As I noted yesterday, the American debate on PBF has more or less ignored evidence from beyond its shores; and yet, in Europe, there are several places that have very high levels of performance-based funding. Denmark has had what it calls a “taximeter” system, which pays institutions on the basis of student progression and completion, for over 20 years now, and it currently makes up about 30% of all university income. Most German Länder have some element of incentive-based funding on either student completion or time-to-completion; in some cases, they are also paid on the basis of the number of international students they attract (international students pay no tuition in Germany). In the Netherlands, graduation-based funding makes up over 60% of institution operating grants (or, near as I can tell, about 30% of total institutional income). The Czech Republic now gives out 20% of funding to institutions on a quite bewildering array of indicators, including internationalization, research, and student employment outcomes.
Given this, you’d think there might be a huge and copious literature about whether the introduction of these measures actually “worked” in terms of changing outcomes of the indicators in question. But you’d be wrong. There’s actually almost nothing. That’s not to say these programs haven’t been evaluated. The Danish taximeter system appears to have been evaluated four times (haven’t actually read these – Danish is fairly difficult), but the issue of dropouts doesn’t actually seem to have been at the core of any of them (for the record, Danish universities have relatively low levels of dropouts compared to other European countries, but it’s not clear if this was always the case or if it was the result of the taximeter policy). Rather, what gets evaluated is the quite different question of: “are universities operating more efficiently?”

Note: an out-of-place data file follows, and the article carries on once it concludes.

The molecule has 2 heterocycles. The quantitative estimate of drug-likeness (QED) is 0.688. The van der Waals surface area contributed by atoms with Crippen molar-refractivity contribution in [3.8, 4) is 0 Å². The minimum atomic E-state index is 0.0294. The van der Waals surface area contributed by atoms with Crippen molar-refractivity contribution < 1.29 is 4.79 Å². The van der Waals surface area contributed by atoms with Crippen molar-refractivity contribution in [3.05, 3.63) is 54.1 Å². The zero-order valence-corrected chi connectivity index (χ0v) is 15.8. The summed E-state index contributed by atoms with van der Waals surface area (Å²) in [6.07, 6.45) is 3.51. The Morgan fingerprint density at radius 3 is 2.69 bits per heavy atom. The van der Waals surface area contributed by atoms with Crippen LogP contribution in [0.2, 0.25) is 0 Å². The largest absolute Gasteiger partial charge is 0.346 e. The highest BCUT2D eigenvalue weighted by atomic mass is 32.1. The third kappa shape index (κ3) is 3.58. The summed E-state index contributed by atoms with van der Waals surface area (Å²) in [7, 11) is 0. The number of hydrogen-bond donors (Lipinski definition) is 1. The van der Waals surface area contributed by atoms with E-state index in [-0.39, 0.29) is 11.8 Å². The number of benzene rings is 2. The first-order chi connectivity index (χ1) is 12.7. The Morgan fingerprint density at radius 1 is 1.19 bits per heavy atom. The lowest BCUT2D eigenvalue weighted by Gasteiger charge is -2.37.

This is key to understanding performance indicators in Europe. In many European countries, public funding makes up as close to 100% of institutional income as makes no odds. PBF has therefore often been a way of trying to introduce a quasi-market among institutions so as to induce competition and efficiency (and on this score, it usually gets fairly high marks). In North America, where pressures for efficiency are exerted through a competitive market for students, the need for this is – in theory at least – somewhat less. This largely explains the difference in the size of performance-based funding allocations; in Europe, these funds are often the only quasi-competitive mechanism in the system, and so (it is felt) they need to be on the scale of what tuition is in North America in order to achieve similar competitive effects.
Intriguingly, performance-based funding in Europe is at least as common with respect to research as it is to student-based indicators (a good country-by-country summary from the OECD is here). Quite often, a portion of institutional operating funding will be based on the value of competitive research won, a situation made possible by the fact that many countries in Europe separate their institutional grants into funding for teaching and funding for research in a way that would give North American universities the screaming heebie-jeebies. Basically: imagine if the provinces awarded a portion of their university grants on the same basis that Ottawa hands out the indirect research grants, only with less of the questionable favouritism towards smaller universities. Again, this is less about “improving overall results” than it is about keeping institutions in a competitive mindset.
So, how to interpret the evidence of the past three days? Tune in tomorrow.